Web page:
Mobile Computing

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Mobile Computing will it save business?

Mobile Computing the Future of BusinessSages from ancient civilisations allegedly used to throw chicken entrails at walls to forecast future events. How effective this messy method of divination was I have no idea but if they didn’t get a decent insight into the future at least they could feed themselves afterwards with a succulent casserole! I have no need to resort to hurling giblets around to make this very simple forecast – the future of business computing is away from corporate HQ and embracing mobile computing.

One of the reasons I am fairly certain this is going to happen is that there is a groundswell of discussion among CIOs – chief information officers – about allowing users to access the corporate crown jewels using mobile computing on devices such as smartphones and tablet computers.  [pquote_right]Now I don’t know about you but my experience of enterprise level IT departments is that they can be the tail wagging the dog and spend more time telling you why you cannot do something than applying some gentle brainpower in trying to make it happen.[/pquote_right]

The very fact that senior IT staff are now looking at ways of enabling mobile computing and empowering the workforce is a sure sign that it is going to happen and the reasons are not so much technical as economic, political and environmental.

Helping Business Economic Challenges

In case you haven’t noticed the global economy is a tad screwed. Large organisations are having to look at reducing costs as, as ever, one of the most prominent cost cutting exercises involve people and premises.  One of the ways that companies can benefit is to reduce regional offices and get staff to work from home by leveraging mobile computing. I have been plugging “teleworking” since the mid 1990s when I worked on a four-year project for the European Commission and it’s disappointing that the advantages have not been fully recognised and implemented.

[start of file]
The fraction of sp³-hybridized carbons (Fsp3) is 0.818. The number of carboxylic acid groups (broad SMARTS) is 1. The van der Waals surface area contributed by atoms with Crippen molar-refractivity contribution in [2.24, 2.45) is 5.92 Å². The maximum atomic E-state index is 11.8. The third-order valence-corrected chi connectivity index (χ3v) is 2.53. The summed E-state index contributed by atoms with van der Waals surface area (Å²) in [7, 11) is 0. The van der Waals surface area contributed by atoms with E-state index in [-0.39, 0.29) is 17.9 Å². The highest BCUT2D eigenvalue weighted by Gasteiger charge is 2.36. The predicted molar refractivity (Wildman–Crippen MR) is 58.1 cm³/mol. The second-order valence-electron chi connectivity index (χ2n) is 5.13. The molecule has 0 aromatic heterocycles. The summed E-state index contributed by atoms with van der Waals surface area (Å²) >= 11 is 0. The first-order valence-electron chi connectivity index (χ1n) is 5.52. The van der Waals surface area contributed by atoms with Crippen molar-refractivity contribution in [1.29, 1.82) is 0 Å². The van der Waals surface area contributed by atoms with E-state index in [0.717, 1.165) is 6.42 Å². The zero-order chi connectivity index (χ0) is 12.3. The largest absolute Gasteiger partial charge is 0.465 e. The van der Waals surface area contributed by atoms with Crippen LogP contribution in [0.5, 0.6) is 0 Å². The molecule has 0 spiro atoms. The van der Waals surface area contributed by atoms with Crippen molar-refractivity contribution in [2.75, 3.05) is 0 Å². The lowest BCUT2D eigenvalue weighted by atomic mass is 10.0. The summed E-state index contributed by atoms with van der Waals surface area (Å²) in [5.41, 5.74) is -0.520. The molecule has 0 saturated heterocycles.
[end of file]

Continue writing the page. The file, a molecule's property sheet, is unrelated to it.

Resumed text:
Connecting From Everywhere

Broadband speeds are getting faster, Wi-Fi hotspots are becoming more commonplace and enhanced communications mean that data can be transferred quickly and mobile video calls and video conferencing is all perfectly “do-able.”  There is little reason to keep people working in one office. Mobile Computing now makes it perfectly feasible and studies have turned over the old management fear that rather than working from home employees would be playing golf. It seems most home workers put in more hours and are more effective because of the lack of interruptions from other workers.

Politically terrorism is now a day-to-day reality and if I was a risk management officer within an organisation I’d be working on a business continuity programme to ensure that key personnel could work away from HQ and get at their organisation’s servers through RSA security token access or similar.